A first electrolyte was generated by dissolving LiBOB to 1.0 M in a disiloxane according to Formula I-J with m=3 and n=3. A second electrolyte was generated by dissolving LiDfOB to 1.0 M in a disiloxane according to Formula I-J with m=3 and n=3. A third electrolyte was generated by dissolving LiPF6 to 1.0 M in a blend of a 2 wt % VC and 98 wt % of a disiloxane according to Formula I-J with m=3 and n=3. Rechargeable coin cells were generated with each of the electrolytes. The cells each employed a cathode that was 84 wt % LiNi0.8Co0.15Al0.05O2, 8 wt % PVDF binder, 4 wt % SFG-6 graphite and 4 wt % carbon black; an anode that was 87.3 wt % meso carbon micro beads (MCMB), 2.7 wt % vapor grown carbon fiber(VGCF) and 10 wt % PVDF binder; and a porous polypropylene membrane (Celgard 3501) separator. The effective cell area of the cells was 1.6 cm2. The cycle performance of each cell was measured by cycling the cells between 2.7 V and 3.9 V during a first formation cycle and between 2.7 V and 4.0 V during each of the subsequent cycles. During the formation of a passivation layer in the first four cycles, the cells were charged using constant current at a rate of C/20 followed by charging at constant voltage until the current comes down to C/100. During these same four cycles, the cells were discharged at C/20. During cycles 5 and 6, the cells were charged using constant current at a rate of C/20 followed by charging at constant voltage until the current comes down to C/100. During the same two cycles, the cells were discharged at C/20. During the subsequent cycles, the cells were charged using constant current at a rate of C/5 followed by charging at constant voltage until the current comes down to C/100 and were discharged at C/5. The tests were carried out at 37° C. The cycling data from these tests is presented in FIG. 10. The second electrolyte shows the best performance. The additive VC used in the third electrolyte results in an electrolyte with a performance between the first electrolyte and the second electrolyte.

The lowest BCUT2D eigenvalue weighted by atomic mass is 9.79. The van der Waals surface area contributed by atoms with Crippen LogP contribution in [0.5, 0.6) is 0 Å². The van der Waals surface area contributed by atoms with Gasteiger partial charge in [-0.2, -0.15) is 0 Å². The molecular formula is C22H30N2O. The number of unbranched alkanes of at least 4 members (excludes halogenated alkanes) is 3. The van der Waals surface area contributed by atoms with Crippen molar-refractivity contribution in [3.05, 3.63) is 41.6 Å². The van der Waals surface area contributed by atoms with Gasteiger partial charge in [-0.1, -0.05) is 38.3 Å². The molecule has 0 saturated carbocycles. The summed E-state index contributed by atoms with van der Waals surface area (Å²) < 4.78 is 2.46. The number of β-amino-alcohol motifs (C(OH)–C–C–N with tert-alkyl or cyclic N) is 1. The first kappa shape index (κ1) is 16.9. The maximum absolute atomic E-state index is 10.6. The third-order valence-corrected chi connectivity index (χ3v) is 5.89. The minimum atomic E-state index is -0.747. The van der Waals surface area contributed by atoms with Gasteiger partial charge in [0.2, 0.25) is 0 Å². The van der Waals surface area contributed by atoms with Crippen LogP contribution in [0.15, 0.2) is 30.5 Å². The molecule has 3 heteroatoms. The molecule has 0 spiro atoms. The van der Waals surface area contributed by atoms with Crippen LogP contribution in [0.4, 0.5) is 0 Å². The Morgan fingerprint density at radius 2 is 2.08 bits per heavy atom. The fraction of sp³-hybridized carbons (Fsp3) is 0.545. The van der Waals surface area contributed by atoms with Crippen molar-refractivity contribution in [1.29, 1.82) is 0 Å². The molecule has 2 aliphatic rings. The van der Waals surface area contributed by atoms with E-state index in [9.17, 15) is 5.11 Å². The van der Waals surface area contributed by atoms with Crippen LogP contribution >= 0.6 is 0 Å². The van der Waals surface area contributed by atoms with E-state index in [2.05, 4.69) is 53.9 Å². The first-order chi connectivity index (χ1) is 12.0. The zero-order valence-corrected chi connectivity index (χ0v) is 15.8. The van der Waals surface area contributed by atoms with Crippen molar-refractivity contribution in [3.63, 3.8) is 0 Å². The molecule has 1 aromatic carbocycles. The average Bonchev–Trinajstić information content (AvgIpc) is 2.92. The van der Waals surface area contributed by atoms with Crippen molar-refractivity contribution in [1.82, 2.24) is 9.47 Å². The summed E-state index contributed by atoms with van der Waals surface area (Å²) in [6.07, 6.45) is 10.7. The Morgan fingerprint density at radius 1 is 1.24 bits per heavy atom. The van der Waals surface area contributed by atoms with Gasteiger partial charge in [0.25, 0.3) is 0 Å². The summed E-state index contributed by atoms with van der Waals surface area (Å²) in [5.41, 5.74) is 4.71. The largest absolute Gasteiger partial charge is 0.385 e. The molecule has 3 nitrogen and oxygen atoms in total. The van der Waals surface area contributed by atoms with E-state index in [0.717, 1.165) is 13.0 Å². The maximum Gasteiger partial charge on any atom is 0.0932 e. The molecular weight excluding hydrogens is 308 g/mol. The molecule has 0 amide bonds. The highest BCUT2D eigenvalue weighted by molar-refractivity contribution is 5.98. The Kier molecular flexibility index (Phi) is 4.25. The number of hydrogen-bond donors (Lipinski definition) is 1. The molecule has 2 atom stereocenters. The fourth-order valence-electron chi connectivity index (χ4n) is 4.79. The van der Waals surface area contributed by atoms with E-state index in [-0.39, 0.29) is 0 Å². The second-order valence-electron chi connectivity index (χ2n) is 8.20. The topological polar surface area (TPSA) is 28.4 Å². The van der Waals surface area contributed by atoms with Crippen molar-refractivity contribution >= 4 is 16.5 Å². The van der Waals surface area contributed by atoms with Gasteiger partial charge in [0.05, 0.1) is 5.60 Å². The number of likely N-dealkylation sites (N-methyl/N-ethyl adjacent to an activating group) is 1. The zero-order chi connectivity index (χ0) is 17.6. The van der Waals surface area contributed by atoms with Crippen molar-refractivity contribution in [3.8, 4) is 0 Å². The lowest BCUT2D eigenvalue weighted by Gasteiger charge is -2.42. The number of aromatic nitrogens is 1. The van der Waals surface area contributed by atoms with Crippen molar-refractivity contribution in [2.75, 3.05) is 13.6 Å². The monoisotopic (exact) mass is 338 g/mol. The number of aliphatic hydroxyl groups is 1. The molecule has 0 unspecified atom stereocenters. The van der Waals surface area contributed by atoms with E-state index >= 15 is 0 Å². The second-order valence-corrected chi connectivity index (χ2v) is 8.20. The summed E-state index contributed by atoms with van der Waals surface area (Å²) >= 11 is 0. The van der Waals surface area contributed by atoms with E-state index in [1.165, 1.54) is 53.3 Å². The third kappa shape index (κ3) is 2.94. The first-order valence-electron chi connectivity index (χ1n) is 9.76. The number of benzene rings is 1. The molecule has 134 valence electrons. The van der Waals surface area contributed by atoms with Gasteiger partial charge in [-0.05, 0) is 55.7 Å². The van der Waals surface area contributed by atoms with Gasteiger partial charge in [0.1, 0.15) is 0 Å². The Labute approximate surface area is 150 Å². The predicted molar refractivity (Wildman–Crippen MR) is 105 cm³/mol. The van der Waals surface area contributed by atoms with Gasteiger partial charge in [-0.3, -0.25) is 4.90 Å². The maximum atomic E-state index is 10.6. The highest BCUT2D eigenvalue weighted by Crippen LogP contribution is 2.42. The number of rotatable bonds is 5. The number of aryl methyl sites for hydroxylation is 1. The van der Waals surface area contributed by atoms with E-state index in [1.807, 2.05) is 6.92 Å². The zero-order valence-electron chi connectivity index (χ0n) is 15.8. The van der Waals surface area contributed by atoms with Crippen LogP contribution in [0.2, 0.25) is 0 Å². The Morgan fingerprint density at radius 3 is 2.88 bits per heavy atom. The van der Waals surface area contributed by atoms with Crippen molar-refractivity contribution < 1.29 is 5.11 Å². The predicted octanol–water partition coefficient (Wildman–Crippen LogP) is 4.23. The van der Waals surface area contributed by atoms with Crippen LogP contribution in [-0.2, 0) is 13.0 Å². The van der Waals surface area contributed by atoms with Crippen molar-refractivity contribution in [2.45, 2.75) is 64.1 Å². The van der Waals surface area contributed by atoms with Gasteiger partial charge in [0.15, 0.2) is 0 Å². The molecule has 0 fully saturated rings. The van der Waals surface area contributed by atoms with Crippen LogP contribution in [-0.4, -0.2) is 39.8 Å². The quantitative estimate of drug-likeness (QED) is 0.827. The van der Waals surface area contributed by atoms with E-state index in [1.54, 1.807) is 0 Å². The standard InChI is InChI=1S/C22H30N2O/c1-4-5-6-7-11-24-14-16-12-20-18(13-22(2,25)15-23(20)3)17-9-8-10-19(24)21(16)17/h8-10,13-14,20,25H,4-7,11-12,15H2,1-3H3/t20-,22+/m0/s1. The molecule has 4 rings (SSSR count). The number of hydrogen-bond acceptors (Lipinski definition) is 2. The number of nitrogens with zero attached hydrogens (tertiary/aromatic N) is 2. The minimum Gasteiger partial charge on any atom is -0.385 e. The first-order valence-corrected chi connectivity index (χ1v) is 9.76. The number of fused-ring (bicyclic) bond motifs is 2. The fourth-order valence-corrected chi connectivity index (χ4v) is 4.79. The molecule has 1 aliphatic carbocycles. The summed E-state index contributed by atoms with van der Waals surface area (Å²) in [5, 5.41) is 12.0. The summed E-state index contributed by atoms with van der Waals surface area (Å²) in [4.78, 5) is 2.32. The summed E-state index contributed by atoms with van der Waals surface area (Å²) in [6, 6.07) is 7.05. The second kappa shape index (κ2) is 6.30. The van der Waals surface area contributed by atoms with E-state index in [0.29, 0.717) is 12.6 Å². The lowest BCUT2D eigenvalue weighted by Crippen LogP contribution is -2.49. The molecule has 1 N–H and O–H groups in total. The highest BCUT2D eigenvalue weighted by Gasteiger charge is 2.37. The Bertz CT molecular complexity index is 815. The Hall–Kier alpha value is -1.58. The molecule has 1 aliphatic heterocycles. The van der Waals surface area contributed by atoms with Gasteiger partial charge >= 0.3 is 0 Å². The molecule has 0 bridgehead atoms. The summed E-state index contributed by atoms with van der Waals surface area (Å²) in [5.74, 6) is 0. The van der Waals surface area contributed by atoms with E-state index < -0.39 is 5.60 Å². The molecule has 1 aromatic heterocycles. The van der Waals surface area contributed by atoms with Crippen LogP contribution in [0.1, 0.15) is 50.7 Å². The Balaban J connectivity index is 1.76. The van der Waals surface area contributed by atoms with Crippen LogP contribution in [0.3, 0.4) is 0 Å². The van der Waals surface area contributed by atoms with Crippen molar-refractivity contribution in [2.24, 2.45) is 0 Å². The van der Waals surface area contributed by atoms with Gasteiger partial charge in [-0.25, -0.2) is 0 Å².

EXAMPLE 21

A first electrolyte was generated by dissolving LiBOB to 1.0 M in a disiloxane according to Formula I-J with m=3 and n=3. A second electrolyte was generated by dissolving LiBOB to 0.8 M in a disiloxane according to Formula I-J with m=3 and n=3. Rechargeable wound type cells were generated as disclosed in U.S. Pat. No. 6,670,071 with each of the electrolytes. The cells each employed a cathode that was 84 wt % LiNi0.8CO0.15Al0.05O2, 8 wt % PVDF binder, 4 wt % SFG-6 graphite and 4 wt % carbon black; an anode that was 92 wt % meso carbon micro beads (MCMB) and 8 wt % PVDF binder; and a porous polypropylene membrane (Celgard 3501) separator. The effective cell area of the cells was 1.6 cm2. The cycle performance of each cell was measured. The cells were charged using constant current at a rate of C/5 followed by charging at constant voltage until the current comes down to C/100. The cells were discharged at C/5. A first cell that included the first electrolyte was cycled between 3.0 V and 3.9 V. A second cell that included the second electrolyte was cycled between 3.0 V and 3.9 V. A third cell that included the first electrolyte was cycled between 2.7 V and 4.0 V. A fourth cell that included the second electrolyte was cycled between 2.7 V and 4.0 V. The first cell cycled between 2.7 and 4.0V shows the best performance. The cycle data for these cells is presented in FIG. 11.